GAM’s head of continental Europe Martin Jufer highlights the broader role of asset managers in society. “The growth of responsible investment reflects investor demand and represents an opportunity for asset managers to embrace a stewardship role on their behalf,” he said. “But it requires a huge commitment starting with boards, people and processes to make sustainability an integral part of strategy, including governance issues such as engagement with companies and proxy voting.”

Head of products Michael Kehl says UBS Asset Management is moving ESG integration into everything it does and all its products: “It is embedded in almost every active investment decision.” Arguing that the challenge of the EU’s Sustainable Finance Action Plan is to find the right balance between establishing common standards and encouraging innovation, Kehl says Switzerland is likely to follow the EU blueprint closely, especially given the growing political strength of the country’s Green Party.

Regulation and compliance

Luxembourg’s financial regulator is playing an important role, says Arendt & Medernach partner Henning Schwabe. He said: “The CSSF is helping the industry prepare for application of the EU’s Sustainable Finance Disclosure Regulation on March 10 next year, putting in place a fast-track procedure to get prospectuses updated in time.” He also cites the regulator’s measures to ease strain on asset managers during the pandemic, including use of swing pricing, authorisation of digital signatures and flexible over reporting deadlines.

The CSSF is also stepping up its requirements for effective anti-money laundering controls, notes Elvinger Hoss Prussen partner Gast Juncker. “Following money laundering scandals, it is demanding that AML risks are addressed not only at distribution level but in terms of assets, counterparties and delegates, and non-compliance will be met with stronger enforcement,” he said.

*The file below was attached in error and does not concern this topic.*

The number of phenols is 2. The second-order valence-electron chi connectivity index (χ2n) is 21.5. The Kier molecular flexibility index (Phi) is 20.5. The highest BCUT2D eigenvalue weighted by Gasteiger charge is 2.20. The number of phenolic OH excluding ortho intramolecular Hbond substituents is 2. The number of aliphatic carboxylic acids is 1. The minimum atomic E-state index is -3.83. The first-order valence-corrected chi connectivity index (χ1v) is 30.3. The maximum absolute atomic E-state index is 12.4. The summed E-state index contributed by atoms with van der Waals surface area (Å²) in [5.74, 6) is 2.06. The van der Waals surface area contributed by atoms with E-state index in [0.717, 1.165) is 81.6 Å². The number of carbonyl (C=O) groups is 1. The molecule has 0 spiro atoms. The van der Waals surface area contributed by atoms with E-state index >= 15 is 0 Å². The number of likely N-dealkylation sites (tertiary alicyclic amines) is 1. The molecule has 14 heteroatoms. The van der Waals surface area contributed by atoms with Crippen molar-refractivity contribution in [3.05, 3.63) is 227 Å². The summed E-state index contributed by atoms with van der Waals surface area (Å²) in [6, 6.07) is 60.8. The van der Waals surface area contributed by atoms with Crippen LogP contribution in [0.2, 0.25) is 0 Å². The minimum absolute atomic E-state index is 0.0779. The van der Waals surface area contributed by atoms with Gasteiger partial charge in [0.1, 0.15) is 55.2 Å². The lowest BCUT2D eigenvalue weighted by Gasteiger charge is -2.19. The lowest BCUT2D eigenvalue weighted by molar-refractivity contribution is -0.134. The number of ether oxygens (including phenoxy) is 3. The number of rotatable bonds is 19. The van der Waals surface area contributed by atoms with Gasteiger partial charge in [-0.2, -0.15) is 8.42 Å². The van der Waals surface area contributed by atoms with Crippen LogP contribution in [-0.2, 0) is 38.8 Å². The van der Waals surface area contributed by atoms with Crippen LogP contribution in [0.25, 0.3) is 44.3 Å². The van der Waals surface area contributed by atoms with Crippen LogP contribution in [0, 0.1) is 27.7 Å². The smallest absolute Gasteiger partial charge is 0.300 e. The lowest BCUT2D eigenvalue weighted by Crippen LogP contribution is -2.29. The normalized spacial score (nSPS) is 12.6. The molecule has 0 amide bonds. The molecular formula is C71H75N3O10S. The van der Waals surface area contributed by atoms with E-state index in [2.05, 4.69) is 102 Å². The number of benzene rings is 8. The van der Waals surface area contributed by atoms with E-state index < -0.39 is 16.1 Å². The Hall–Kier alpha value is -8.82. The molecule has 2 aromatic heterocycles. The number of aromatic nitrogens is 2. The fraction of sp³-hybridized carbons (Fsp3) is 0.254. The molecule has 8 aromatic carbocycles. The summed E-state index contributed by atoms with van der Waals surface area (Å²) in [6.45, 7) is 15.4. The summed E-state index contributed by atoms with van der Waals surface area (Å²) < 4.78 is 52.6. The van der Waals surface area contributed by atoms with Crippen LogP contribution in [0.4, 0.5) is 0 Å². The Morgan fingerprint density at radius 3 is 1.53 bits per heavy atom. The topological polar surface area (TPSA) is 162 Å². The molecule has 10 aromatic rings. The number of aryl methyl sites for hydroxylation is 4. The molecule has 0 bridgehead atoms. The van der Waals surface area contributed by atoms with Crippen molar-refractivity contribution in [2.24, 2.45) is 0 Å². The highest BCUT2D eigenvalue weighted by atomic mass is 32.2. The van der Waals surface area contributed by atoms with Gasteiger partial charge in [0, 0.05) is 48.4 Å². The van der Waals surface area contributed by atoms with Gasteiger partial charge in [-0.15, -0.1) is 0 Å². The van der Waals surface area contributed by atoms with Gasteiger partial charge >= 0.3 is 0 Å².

The intertwining of sustainable investment and post-pandemic economic recovery should give further impetus to Luxembourg’s role as a centre for private equity and infrastructure investment, says EY senior audit manager Stefan Rech. “Renewable energy is a key focus, with compound growth of installed capacity averaging 8.5% annually since 2010,” he said. As coal consumption declines and transmission and storage technology improves, renewables’ share of global power generation is forecast to increase from 15% to 25% over the next 10 to 15 years.

Transparency, governance and data

Partners Group’s head of infrastructure business development Robert-Jan Bakker says that together with electricity generation, transport and the built environment offer pathways to tackle 75% of carbon emissions. “For the remaining 25%, we are looking at carbon capture and storage, particular in the US, which has clusters of big emitters, regulatory pressure and natural underground storage capacity,” he said.

Northern Trust EMEA product manager Stuart Lawson argues that recent experience has demonstrated the critical importance of ensuring investors understand the liquidity characteristics of such investments. “The challenge is to ensure that the structure of a fund is aligned with investor expectations and the nature of the assets,” he said. “For instance, renewable energy offers steady and progressively increasing income, but it is very illiquid.”

This comes back to transparency, but also governance, Lawson says – and the critical importance of data. He said: “People active in governance need to be qualified, and based in the location where the fund is regulated; decisions need to be properly documented, and checks and balances incorporated into the investment process. Operating models must be redesigned and re-engineered around data and data strategy; reporting must be reliable, comparable across the industry and consistent with its standards.”

As the global economy gradually emerges from the slump precipitated by Covid-19, ALFI Digi Pulse Switzerland participants agree that the symbiosis of the country’s asset management industry with Luxembourg’s fund structuring, servicing and distribution capabilities will be more important than ever.